Medical Uses and/or Benefits of Flour
A lower risk of some kinds of cancer. In 1998, scientists at Wayne State
University in Detroit conducted a meta-analysis of data from more than 30
well-designed animal studies measuring the anti-cancer effects of wheat
bran, the part of grain with highest amount of the insoluble dietary
fibers cellulose and lignin. They found a 32 percent reduction in the risk
of colon cancer among animals fed wheat bran; now they plan to conduct a
similar meta-analysis of human studies. Whole wheat flours are a good
source of wheat bran. NOTE: The amount of fiber per serving listed on a
food package label shows the total amount of fiber (insoluble and
Early in 1999, however, new data from the long-running Nurses Health Study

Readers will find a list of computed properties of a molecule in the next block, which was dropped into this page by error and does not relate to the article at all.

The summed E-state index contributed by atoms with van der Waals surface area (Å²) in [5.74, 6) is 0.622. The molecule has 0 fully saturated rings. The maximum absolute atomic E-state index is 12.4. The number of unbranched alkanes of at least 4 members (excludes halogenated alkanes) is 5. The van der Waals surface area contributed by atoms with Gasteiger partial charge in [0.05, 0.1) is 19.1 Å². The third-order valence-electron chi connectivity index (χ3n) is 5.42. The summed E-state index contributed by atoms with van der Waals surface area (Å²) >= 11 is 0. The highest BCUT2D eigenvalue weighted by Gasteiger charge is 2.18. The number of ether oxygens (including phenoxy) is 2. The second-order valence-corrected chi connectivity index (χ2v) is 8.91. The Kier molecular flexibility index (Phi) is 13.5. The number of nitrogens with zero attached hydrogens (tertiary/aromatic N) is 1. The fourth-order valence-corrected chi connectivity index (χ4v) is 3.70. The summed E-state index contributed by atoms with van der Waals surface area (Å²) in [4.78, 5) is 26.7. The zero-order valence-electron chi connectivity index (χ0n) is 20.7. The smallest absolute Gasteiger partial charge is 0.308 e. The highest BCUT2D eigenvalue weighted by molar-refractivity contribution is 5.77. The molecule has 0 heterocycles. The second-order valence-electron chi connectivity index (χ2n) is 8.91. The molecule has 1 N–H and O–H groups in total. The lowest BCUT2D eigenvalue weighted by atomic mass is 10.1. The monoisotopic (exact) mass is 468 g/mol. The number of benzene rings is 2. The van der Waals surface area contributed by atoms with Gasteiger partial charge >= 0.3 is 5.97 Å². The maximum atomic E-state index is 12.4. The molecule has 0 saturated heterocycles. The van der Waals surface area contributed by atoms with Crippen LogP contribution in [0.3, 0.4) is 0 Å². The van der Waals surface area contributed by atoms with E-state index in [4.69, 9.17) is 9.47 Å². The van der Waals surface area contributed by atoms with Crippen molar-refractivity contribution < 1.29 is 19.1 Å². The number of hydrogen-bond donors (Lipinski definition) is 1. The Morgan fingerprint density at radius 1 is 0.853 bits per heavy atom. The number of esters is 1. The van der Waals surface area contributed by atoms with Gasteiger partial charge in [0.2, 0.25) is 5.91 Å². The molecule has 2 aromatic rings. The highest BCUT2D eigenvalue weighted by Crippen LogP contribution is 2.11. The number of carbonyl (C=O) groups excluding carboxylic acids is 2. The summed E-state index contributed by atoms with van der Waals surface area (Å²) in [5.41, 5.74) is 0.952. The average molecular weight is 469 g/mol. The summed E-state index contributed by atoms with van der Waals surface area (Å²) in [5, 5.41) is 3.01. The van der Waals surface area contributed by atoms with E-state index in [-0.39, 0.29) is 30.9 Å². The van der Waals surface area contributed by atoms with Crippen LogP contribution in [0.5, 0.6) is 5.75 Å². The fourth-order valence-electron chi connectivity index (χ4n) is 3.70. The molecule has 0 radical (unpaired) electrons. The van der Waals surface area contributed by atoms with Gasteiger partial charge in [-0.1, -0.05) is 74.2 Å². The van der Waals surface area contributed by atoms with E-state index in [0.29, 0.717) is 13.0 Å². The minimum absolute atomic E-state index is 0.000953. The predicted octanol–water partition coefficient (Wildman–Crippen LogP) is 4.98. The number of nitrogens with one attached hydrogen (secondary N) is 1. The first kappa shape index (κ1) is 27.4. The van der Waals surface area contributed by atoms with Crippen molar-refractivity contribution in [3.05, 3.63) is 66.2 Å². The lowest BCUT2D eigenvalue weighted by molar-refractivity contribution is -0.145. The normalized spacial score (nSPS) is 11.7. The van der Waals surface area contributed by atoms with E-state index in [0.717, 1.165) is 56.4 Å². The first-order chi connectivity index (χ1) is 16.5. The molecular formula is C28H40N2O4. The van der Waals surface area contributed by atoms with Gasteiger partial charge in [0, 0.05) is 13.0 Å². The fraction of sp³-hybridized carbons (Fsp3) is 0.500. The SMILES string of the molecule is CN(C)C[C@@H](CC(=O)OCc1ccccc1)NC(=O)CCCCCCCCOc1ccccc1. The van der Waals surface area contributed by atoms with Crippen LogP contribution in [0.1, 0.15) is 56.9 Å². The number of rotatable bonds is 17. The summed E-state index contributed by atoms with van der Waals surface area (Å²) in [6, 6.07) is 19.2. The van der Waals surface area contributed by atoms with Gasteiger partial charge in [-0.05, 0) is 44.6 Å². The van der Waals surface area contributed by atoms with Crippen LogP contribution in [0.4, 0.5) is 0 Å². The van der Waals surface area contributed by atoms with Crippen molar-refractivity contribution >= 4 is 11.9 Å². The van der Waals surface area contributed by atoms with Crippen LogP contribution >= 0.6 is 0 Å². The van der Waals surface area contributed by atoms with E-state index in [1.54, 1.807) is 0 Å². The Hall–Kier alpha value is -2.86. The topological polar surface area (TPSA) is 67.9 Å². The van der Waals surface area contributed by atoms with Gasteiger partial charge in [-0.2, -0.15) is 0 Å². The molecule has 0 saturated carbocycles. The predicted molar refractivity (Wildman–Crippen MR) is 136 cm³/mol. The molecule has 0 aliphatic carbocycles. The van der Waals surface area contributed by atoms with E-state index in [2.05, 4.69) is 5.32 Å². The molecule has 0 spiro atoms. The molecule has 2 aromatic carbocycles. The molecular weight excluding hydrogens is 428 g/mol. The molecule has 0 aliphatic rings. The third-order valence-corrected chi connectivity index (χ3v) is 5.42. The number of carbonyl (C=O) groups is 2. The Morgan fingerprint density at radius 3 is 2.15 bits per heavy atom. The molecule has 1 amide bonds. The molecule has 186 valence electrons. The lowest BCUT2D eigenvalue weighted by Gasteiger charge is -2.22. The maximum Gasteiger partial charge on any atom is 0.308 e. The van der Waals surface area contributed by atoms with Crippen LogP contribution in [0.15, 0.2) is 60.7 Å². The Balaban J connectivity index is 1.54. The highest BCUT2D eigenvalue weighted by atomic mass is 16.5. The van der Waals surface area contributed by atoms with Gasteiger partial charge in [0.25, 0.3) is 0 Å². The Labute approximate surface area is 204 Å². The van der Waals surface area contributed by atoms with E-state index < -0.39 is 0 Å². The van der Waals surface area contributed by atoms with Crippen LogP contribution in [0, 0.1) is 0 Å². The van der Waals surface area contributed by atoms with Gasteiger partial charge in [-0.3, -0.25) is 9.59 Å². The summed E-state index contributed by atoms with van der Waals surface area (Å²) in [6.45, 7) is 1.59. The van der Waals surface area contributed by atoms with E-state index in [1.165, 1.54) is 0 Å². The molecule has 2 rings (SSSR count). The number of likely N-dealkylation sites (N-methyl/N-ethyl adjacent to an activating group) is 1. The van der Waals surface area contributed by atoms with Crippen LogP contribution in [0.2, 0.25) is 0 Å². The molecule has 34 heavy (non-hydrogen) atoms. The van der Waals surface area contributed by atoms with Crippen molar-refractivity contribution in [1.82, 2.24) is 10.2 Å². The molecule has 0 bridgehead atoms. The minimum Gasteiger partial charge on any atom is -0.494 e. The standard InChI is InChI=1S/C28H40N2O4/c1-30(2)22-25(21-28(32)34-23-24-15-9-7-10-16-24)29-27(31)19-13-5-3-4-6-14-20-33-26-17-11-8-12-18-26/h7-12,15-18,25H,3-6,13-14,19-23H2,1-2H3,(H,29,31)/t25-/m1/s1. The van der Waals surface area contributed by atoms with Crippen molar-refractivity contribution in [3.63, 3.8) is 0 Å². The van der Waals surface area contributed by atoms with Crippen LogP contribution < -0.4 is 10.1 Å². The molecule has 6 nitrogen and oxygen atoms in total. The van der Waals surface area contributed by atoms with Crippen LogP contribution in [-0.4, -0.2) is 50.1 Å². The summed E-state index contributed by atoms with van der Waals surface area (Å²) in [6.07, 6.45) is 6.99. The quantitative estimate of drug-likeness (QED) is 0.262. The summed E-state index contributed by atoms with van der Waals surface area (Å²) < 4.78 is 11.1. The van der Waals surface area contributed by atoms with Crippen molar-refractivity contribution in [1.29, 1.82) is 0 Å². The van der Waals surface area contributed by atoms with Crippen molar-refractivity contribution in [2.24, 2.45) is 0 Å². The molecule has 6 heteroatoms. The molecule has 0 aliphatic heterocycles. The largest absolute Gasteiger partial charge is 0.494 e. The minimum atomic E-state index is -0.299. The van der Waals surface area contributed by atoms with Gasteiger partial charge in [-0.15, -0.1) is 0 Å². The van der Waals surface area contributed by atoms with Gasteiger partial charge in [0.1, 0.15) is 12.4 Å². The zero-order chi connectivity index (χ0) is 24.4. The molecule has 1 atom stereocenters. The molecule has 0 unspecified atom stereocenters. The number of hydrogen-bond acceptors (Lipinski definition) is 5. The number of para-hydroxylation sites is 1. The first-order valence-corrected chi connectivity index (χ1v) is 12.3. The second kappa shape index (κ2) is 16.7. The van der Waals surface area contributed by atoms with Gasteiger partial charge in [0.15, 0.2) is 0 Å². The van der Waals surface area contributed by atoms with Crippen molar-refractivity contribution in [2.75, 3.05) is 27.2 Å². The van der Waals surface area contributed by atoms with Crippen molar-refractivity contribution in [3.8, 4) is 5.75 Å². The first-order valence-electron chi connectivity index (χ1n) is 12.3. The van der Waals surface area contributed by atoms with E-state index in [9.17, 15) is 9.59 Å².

at Brigham Women's Hospital/Harvard University School of Public Health
showed that women who ate a high-fiber diet had a risk of colon cancer
similar to that of women who ate a low-fiber diet. Because this study
contradicts literally hundreds of others conducted over the past 30 years,
researchers are awaiting confirming evidence before changing dietary
Adverse Effects Associated with Flour
Allergic reactions. According to the Merck Manual, wheat is one of the
foods most commonly implicated as a cause of allergic upset stomach,
hives, and angioedema (swollen lips and eyes).
Gluten intolerance (celiac disease). Celiac disease is an intestinal
allergic disorder that makes it impossible to digest gluten and gliadin
(proteins found in wheat and some other grains). Corn flour, potato flour,
rice flour, and soy flour are all gluten- and gliadin-free.
Ergot poisoning. Rye and some kinds of wheat
will support ergot, a parasitic fungus related to lysergic acid (LSD).
Because commercial flours are routinely checked for ergot contamination,
there has not been a major outbreak of ergot poisoning from bread since a
1951 incident in France. Since baking does not destroy ergot toxins, the
safest course is to avoid moldy flour altogether.
Types of Flour
and Cooking with Flour